Writers, editors, readers, freelancers, actually all people who do creative work that requires thinking and planning need to take notes. No one wants to lose that billion dollar product idea, solution to a programming problem that presents itself on a mountainbike trail, or perfect plan for backyard plant arrangement. In pre-electronic times humans used to scribble words and sketches on paper, but modern people have gadgets instead of dead wood. How to discover the best app for taking notes on a phone, tablet and PC?
The excellent article by Tim King helped me realize the root cause for the eternal note taking problem.
Note taking is a highly personal thing. What you want to write down, why you have to make a note of just that thing, where you do it, at what time ideas and plans light a bulb in your head is individual. Do you want to organize your notes, or stash everything in one big pile? Do you sort them by date, topic, tag, keyword, alphabetically, or by person? Do you want to list them by category, or search by any word that points you to the right direction?
The requirements and differences between people are endless. If you have tried to find a note taking app in an application store, you may have wondered why there are so many of them? Hundreds of apps more or less do exactly the same thing. It looks like many programmers have had the same problem, and they have approached it from their personal perspective.
Let’s get Evernote out of the way, here and now, because someone is surely thinking: what is the problem, why not Evernote? I believe it is the most confusing note taking application I have ever tried. After an hour of fiddling around with it, adjusting, tailoring, trying to find a way that would suit me, I gave up. It was impossible for me to use.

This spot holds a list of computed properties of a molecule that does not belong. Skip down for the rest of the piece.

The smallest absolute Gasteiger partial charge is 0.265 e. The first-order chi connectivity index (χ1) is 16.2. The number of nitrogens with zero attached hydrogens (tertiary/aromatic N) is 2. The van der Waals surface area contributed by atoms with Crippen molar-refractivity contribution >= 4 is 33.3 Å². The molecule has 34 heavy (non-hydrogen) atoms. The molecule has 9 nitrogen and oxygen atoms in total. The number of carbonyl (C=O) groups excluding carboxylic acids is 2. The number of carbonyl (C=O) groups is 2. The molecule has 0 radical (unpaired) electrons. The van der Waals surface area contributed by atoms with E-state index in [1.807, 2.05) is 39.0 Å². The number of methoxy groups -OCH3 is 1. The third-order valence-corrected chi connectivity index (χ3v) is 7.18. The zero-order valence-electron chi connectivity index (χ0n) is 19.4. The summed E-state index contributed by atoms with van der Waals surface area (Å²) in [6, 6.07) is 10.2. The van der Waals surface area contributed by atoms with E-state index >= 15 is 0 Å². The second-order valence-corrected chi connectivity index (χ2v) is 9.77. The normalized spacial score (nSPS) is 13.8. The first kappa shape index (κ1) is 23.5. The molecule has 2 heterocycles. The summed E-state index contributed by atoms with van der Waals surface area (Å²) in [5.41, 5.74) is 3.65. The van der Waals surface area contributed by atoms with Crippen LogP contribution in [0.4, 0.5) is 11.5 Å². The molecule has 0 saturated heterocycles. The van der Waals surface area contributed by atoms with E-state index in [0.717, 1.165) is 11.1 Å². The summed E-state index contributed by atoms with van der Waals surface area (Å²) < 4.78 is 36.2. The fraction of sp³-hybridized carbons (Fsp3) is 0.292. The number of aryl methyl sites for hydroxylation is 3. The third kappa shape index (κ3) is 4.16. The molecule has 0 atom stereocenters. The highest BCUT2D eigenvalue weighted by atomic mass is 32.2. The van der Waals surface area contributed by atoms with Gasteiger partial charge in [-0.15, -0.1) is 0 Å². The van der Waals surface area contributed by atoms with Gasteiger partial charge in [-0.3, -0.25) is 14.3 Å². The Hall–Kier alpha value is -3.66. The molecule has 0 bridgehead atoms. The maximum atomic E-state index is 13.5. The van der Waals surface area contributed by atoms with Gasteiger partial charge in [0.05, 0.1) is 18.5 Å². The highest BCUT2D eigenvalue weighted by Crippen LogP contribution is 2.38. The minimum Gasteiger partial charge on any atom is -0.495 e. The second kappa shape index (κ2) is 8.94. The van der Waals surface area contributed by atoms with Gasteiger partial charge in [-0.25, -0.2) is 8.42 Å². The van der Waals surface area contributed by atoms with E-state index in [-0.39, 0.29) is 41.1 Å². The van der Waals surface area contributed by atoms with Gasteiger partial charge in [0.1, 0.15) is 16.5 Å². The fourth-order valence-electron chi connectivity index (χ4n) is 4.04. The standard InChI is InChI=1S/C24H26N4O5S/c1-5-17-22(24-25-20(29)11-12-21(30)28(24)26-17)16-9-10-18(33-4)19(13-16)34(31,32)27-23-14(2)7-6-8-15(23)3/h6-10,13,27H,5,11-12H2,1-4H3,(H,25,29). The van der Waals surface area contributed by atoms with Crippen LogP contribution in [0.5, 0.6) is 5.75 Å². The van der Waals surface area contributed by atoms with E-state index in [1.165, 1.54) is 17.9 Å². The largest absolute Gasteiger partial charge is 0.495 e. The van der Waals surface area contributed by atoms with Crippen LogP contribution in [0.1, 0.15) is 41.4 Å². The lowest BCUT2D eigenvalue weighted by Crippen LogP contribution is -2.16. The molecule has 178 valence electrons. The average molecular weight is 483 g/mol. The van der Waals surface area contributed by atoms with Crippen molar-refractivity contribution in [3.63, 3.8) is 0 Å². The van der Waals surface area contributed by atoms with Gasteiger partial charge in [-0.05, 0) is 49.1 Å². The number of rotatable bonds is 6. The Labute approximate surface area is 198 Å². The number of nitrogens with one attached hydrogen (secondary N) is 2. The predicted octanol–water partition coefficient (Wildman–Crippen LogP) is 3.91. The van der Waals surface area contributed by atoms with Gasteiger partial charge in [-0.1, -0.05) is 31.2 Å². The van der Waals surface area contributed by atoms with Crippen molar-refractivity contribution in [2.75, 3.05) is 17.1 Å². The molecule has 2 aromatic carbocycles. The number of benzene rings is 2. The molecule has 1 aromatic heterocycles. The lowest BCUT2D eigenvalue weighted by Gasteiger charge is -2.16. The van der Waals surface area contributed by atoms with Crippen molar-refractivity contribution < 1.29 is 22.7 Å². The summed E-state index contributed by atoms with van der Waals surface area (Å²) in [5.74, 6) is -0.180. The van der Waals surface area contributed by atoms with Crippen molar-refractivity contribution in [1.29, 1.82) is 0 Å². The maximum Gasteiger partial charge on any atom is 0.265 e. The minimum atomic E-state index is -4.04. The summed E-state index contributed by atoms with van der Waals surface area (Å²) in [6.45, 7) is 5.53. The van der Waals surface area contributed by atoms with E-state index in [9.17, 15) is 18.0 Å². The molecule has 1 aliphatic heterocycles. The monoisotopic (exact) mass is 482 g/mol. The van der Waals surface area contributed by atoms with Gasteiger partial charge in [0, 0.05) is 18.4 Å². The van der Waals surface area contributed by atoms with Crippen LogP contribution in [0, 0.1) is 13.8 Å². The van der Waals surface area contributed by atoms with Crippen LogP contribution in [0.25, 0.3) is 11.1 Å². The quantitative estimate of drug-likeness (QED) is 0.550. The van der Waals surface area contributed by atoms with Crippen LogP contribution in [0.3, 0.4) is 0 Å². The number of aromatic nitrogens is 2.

So, what is the best solution for note taking?
For a year or so, I have been using a combination of tools for writing down drafts, ideas and plans:
For quickly drafting a memo that is available for all your computers and gadgets, Simplenote is a perfect tool. It is perfect because it doesn’t have any features. Well, you can tag and share your notes, but that’s it. The developers have really managed to keep it simple. Excellent. This is a cloud service that can be accessed in any browser, but also dedicated apps are available for mobile devices. Note taking apps that require network connection have risks (of losing your work if the connection brakes down), but Simplenote has been designed to survive them.
Offline apps for mobile devices
Since I know I am not always close enough to mobile phone network signal, I have installed an offline note taking app in every phone and tablet I have. I can’t even remember the names of the applications because it doesn’t matter. I use an offline app only for quickly jotting down something. When I’m back in the network’s signal range, I can email the draft to myself.
Sure, but what’s the best note app for the rest of the world?
The solution I described above works for me, but perhaps not for 92% of people who are looking for one. To make your search for that perfect app easier, consider these points to narrow down the candidates:
If you are an organized person, look for an app that lets you group, categorize, tag, and arrange the notes in a way you want.
If you tend to rush to write down your thoughts without worrying about headings, links, keywords or categories, an app with a few features is probably for you.
Sometimes, it is not possible to type, but it may be possible to speak. Recording a brief voice memo in a note app can be a useful feature. Also, a photo can remind you of an important thing. Snap a photo in the phone camera and attach it to a note.
I’m still looking for that almost-perfect solution for notes. The limitations of Simplenote are evident for someone who uses it as much as I do. Since I have already found another person who has the same problem, perhaps we can discover something some day.